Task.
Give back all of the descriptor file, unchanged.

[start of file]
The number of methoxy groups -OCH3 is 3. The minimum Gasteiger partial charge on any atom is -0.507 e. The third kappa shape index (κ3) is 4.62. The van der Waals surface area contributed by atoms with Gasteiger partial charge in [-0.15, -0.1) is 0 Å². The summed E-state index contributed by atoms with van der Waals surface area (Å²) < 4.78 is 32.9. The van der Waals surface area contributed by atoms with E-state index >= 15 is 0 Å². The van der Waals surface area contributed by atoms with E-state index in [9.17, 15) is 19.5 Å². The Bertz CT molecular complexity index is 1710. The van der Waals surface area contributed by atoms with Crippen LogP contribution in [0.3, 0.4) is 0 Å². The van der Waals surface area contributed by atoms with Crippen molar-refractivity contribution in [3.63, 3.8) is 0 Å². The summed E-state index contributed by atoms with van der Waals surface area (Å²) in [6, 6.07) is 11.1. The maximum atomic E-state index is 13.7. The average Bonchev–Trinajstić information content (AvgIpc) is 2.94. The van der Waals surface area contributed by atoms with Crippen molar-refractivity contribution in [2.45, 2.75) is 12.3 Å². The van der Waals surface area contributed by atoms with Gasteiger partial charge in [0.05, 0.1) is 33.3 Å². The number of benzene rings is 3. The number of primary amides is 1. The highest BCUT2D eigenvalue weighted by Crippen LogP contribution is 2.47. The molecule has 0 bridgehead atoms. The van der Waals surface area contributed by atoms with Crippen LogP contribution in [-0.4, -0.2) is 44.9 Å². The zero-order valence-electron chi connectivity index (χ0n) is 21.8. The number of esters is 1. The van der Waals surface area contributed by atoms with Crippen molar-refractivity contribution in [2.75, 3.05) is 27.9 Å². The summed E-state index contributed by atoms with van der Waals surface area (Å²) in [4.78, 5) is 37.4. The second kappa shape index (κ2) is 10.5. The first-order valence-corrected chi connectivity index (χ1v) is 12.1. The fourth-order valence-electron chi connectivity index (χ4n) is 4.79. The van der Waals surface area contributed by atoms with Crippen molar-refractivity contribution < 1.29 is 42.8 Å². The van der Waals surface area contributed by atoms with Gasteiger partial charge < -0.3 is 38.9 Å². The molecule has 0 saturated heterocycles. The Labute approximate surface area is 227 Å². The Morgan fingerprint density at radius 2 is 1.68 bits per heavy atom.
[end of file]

The number of methoxy groups -OCH3 is 3. The minimum Gasteiger partial charge on any atom is -0.507 e. The third kappa shape index (κ3) is 4.62. The van der Waals surface area contributed by atoms with Gasteiger partial charge in [-0.15, -0.1) is 0 Å². The summed E-state index contributed by atoms with van der Waals surface area (Å²) < 4.78 is 32.9. The van der Waals surface area contributed by atoms with E-state index >= 15 is 0 Å². The van der Waals surface area contributed by atoms with E-state index in [9.17, 15) is 19.5 Å². The Bertz CT molecular complexity index is 1710. The van der Waals surface area contributed by atoms with Crippen LogP contribution in [0.3, 0.4) is 0 Å². The van der Waals surface area contributed by atoms with Crippen molar-refractivity contribution in [3.63, 3.8) is 0 Å². The summed E-state index contributed by atoms with van der Waals surface area (Å²) in [6, 6.07) is 11.1. The maximum atomic E-state index is 13.7. The average Bonchev–Trinajstić information content (AvgIpc) is 2.94. The van der Waals surface area contributed by atoms with Crippen molar-refractivity contribution in [2.45, 2.75) is 12.3 Å². The van der Waals surface area contributed by atoms with Gasteiger partial charge in [0.05, 0.1) is 33.3 Å². The number of benzene rings is 3. The number of primary amides is 1. The highest BCUT2D eigenvalue weighted by Crippen LogP contribution is 2.47. The molecule has 0 bridgehead atoms. The van der Waals surface area contributed by atoms with Crippen LogP contribution in [-0.4, -0.2) is 44.9 Å². The zero-order valence-electron chi connectivity index (χ0n) is 21.8. The number of esters is 1. The van der Waals surface area contributed by atoms with Crippen molar-refractivity contribution in [2.75, 3.05) is 27.9 Å². The summed E-state index contributed by atoms with van der Waals surface area (Å²) in [4.78, 5) is 37.4. The second kappa shape index (κ2) is 10.5. The first-order valence-corrected chi connectivity index (χ1v) is 12.1. The fourth-order valence-electron chi connectivity index (χ4n) is 4.79. The van der Waals surface area contributed by atoms with Crippen molar-refractivity contribution < 1.29 is 42.8 Å². The van der Waals surface area contributed by atoms with Gasteiger partial charge < -0.3 is 38.9 Å². The molecule has 0 saturated heterocycles. The Labute approximate surface area is 227 Å². The Morgan fingerprint density at radius 2 is 1.68 bits per heavy atom.